If filmed at the slower speed, Grieve concluded, "the possibility of fakery is ruled out if the speed of the film was 16 or 18 frames per second. In these conditions a normal human being could not duplicate the observed pattern, which would suggest that the Sasquatch must possess a very different locomotor system to that of man."

If filmed at the higher speed, Grieve concluded that the creature “walked with a gait pattern very similar in most respects to a man walking at high speed.”

Grieve noted that "I can see the muscle masses in the appropriate places ... If it is a fake, it is an extremely clever one." (Hunter and Dahinden, 120) Also like Krantz, Greive thought the figure's shoulders were quite broad. He notes that a tall human is consistent with the figure's height, but also notes that for a tall human, "The shoulder breadth however would be difficult to achieve without giving an unnatural appearance to the arm swing and shoulder contours."[2] (http://home.clara.net/rfthomas/papers/grieve.html)

More personally, Grieve notes that his “subjective impressions have oscillated between total acceptance of the Sasquatch based on the grounds that the film would be difficult to fake, to one of irrational rejection based on an emotional response to the the possibility that the Sasquatch actually exists. This seems worth stating because others have reacted similarly to the film.”(cited in Byrne, 157)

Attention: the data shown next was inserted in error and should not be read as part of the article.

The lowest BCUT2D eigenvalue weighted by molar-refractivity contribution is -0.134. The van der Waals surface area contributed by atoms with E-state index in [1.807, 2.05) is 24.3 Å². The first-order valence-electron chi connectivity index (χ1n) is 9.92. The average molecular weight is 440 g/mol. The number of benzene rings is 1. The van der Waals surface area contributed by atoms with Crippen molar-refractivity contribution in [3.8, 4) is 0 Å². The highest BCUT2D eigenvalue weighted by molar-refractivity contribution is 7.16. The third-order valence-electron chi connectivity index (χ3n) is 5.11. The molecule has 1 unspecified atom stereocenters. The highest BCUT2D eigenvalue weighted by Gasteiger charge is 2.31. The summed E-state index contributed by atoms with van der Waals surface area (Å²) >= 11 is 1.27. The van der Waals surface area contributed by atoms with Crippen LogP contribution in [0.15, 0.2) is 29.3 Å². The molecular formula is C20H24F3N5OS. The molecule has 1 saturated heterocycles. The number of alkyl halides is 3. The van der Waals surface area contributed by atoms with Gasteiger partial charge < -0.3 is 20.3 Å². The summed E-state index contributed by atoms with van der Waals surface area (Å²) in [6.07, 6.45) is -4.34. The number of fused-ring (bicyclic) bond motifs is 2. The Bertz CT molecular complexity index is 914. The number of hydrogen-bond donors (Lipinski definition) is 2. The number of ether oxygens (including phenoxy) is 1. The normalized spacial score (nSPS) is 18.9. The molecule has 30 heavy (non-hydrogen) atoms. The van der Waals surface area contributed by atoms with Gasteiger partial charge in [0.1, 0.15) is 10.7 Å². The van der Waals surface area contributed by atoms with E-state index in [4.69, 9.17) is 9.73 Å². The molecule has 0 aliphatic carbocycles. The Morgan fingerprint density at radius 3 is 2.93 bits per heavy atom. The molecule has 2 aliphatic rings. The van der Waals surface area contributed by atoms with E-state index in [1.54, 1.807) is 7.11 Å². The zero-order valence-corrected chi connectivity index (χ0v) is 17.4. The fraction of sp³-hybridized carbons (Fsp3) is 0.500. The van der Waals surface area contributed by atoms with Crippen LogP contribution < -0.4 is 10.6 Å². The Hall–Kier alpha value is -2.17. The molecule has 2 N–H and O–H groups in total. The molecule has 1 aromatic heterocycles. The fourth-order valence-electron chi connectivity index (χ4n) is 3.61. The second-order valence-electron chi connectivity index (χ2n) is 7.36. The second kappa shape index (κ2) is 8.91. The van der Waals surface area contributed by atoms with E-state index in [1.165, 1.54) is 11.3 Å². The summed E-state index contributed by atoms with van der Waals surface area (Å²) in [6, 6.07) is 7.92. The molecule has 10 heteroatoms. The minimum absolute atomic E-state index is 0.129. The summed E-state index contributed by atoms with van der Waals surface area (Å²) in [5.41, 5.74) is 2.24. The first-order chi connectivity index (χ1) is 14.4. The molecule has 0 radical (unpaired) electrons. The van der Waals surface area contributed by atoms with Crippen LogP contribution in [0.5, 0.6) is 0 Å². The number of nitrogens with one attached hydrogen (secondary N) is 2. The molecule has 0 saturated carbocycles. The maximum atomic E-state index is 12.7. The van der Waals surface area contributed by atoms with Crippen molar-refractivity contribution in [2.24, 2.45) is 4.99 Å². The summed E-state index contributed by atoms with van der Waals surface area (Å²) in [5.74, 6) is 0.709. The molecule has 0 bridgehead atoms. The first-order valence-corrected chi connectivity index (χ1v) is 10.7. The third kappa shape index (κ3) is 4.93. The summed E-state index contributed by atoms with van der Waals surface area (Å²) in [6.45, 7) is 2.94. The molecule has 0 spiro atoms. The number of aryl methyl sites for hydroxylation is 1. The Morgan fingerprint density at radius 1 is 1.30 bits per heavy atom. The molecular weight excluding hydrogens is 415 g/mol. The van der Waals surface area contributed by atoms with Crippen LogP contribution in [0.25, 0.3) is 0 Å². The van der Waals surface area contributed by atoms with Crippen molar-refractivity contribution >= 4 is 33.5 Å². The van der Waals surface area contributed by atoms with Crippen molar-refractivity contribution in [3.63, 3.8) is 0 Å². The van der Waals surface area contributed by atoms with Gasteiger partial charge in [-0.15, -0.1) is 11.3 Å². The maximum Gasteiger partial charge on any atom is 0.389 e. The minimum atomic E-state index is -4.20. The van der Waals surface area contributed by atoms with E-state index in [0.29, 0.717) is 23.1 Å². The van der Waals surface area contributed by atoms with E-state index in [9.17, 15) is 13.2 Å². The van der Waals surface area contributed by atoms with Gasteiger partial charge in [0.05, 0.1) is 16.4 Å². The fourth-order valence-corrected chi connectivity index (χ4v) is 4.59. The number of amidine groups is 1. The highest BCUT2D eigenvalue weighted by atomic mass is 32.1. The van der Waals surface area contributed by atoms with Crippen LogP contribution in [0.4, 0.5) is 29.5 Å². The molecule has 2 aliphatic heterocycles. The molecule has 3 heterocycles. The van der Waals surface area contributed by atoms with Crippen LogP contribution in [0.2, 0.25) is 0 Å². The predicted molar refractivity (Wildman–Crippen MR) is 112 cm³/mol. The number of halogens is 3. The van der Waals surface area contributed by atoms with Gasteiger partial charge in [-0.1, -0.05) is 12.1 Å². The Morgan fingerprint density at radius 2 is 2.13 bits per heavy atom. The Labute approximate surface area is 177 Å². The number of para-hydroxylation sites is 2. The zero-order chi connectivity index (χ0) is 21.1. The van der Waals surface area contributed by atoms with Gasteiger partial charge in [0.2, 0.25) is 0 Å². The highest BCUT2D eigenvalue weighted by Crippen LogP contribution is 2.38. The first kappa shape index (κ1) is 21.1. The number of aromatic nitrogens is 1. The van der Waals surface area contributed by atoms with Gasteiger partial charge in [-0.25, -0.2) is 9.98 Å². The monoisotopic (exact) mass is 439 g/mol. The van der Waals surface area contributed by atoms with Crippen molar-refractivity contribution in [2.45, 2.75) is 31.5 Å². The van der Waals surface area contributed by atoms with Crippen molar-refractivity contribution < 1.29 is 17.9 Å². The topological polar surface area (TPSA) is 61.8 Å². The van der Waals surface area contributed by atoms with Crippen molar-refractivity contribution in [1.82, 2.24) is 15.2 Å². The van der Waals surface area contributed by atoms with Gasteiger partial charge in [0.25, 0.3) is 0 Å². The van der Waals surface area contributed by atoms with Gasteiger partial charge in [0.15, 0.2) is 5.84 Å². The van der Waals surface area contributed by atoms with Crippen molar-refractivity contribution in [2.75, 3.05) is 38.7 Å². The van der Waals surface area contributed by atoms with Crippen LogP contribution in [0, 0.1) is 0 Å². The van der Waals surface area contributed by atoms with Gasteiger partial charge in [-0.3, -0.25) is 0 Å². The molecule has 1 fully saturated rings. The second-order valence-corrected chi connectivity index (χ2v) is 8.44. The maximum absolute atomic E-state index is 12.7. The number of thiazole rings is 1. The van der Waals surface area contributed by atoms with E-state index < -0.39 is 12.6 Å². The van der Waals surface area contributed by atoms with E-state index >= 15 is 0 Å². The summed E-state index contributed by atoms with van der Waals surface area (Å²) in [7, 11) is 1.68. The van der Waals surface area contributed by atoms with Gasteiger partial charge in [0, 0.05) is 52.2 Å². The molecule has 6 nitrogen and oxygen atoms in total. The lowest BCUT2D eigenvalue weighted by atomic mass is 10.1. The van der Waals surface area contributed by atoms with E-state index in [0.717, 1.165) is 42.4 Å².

Bernard Huevelmans

Bernard Heuvelmans — a zoologist, and the so-called "father of cryptozoology" —thought the creature in the Patterson film was a suited human. [3] (http://www.strangemag.com/pattersonfilm30th.html)

Grover Krantz

Krantz offered an in-depth examination of the Patterson film. (Krantz, 87 - 124) He concluded the film depicts a genuine, unknown creature, citing the following factors, among others:

  • Primarily, Krantz's argument is based on a detailed analysis of the figure's stride, center of gravity, and biomechanics. Krantz argues that the creature's leg and foot motions are quite different from a human's and could not have been duplicated by a person wearing a suit.